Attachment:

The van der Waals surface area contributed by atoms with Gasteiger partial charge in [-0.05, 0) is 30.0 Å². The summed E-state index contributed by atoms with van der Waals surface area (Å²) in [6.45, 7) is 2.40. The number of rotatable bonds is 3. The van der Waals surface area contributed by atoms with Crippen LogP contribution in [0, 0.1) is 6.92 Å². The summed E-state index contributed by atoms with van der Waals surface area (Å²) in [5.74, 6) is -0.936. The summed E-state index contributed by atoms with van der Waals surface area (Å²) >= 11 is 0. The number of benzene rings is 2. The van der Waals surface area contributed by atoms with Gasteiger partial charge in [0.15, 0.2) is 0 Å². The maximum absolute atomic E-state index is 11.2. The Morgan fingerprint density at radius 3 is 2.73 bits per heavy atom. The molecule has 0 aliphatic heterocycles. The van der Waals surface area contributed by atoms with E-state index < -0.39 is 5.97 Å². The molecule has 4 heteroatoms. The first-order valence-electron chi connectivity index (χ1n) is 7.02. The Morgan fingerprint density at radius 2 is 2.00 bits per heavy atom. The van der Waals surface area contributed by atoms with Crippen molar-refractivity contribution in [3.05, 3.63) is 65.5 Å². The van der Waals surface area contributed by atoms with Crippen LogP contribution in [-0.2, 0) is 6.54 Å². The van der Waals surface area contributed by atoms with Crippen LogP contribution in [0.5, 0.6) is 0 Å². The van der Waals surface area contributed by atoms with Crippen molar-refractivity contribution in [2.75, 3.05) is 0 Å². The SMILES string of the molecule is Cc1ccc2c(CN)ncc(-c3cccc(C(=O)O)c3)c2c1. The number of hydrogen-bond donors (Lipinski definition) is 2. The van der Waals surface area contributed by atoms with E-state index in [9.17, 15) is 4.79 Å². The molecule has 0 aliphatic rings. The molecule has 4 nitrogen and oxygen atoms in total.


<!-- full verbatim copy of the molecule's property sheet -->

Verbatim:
The van der Waals surface area contributed by atoms with Gasteiger partial charge in [-0.05, 0) is 30.0 Å². The summed E-state index contributed by atoms with van der Waals surface area (Å²) in [6.45, 7) is 2.40. The number of rotatable bonds is 3. The van der Waals surface area contributed by atoms with Crippen LogP contribution in [0, 0.1) is 6.92 Å². The summed E-state index contributed by atoms with van der Waals surface area (Å²) in [5.74, 6) is -0.936. The summed E-state index contributed by atoms with van der Waals surface area (Å²) >= 11 is 0. The number of benzene rings is 2. The van der Waals surface area contributed by atoms with Gasteiger partial charge in [0.15, 0.2) is 0 Å². The maximum absolute atomic E-state index is 11.2. The Morgan fingerprint density at radius 3 is 2.73 bits per heavy atom. The molecule has 0 aliphatic heterocycles. The van der Waals surface area contributed by atoms with E-state index < -0.39 is 5.97 Å². The molecule has 4 heteroatoms. The first-order valence-electron chi connectivity index (χ1n) is 7.02. The Morgan fingerprint density at radius 2 is 2.00 bits per heavy atom. The van der Waals surface area contributed by atoms with Crippen molar-refractivity contribution in [3.05, 3.63) is 65.5 Å². The van der Waals surface area contributed by atoms with Crippen LogP contribution in [-0.2, 0) is 6.54 Å². The van der Waals surface area contributed by atoms with Crippen LogP contribution in [0.5, 0.6) is 0 Å². The van der Waals surface area contributed by atoms with Crippen molar-refractivity contribution in [2.75, 3.05) is 0 Å². The SMILES string of the molecule is Cc1ccc2c(CN)ncc(-c3cccc(C(=O)O)c3)c2c1. The number of hydrogen-bond donors (Lipinski definition) is 2. The van der Waals surface area contributed by atoms with E-state index in [9.17, 15) is 4.79 Å². The molecule has 0 aliphatic rings. The molecule has 4 nitrogen and oxygen atoms in total.